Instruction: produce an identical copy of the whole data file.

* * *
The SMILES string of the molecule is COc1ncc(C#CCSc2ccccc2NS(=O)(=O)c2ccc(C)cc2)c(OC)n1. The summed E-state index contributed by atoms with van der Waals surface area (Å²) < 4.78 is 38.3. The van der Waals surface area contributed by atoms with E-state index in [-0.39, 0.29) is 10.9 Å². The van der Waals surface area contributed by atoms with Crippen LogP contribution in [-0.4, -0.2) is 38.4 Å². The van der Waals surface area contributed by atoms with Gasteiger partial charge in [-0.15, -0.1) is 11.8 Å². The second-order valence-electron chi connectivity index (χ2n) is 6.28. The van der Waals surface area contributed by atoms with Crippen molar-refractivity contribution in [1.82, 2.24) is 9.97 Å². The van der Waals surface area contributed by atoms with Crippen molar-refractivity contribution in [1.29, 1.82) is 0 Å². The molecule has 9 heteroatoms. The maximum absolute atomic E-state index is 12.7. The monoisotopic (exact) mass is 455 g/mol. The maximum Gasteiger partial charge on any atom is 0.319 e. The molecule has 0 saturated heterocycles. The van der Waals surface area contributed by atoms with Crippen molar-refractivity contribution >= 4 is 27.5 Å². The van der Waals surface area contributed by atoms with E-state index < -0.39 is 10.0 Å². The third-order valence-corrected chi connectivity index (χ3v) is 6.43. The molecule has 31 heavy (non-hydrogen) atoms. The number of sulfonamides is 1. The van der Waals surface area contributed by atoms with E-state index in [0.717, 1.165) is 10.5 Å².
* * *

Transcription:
The SMILES string of the molecule is COc1ncc(C#CCSc2ccccc2NS(=O)(=O)c2ccc(C)cc2)c(OC)n1. The summed E-state index contributed by atoms with van der Waals surface area (Å²) < 4.78 is 38.3. The van der Waals surface area contributed by atoms with E-state index in [-0.39, 0.29) is 10.9 Å². The van der Waals surface area contributed by atoms with Crippen LogP contribution in [-0.4, -0.2) is 38.4 Å². The van der Waals surface area contributed by atoms with Gasteiger partial charge in [-0.15, -0.1) is 11.8 Å². The second-order valence-electron chi connectivity index (χ2n) is 6.28. The van der Waals surface area contributed by atoms with Crippen molar-refractivity contribution in [1.82, 2.24) is 9.97 Å². The van der Waals surface area contributed by atoms with Crippen molar-refractivity contribution in [1.29, 1.82) is 0 Å². The molecule has 9 heteroatoms. The maximum absolute atomic E-state index is 12.7. The monoisotopic (exact) mass is 455 g/mol. The maximum Gasteiger partial charge on any atom is 0.319 e. The molecule has 0 saturated heterocycles. The van der Waals surface area contributed by atoms with Crippen molar-refractivity contribution >= 4 is 27.5 Å². The van der Waals surface area contributed by atoms with E-state index < -0.39 is 10.0 Å². The third-order valence-corrected chi connectivity index (χ3v) is 6.43. The molecule has 31 heavy (non-hydrogen) atoms. The number of sulfonamides is 1. The van der Waals surface area contributed by atoms with E-state index in [0.717, 1.165) is 10.5 Å².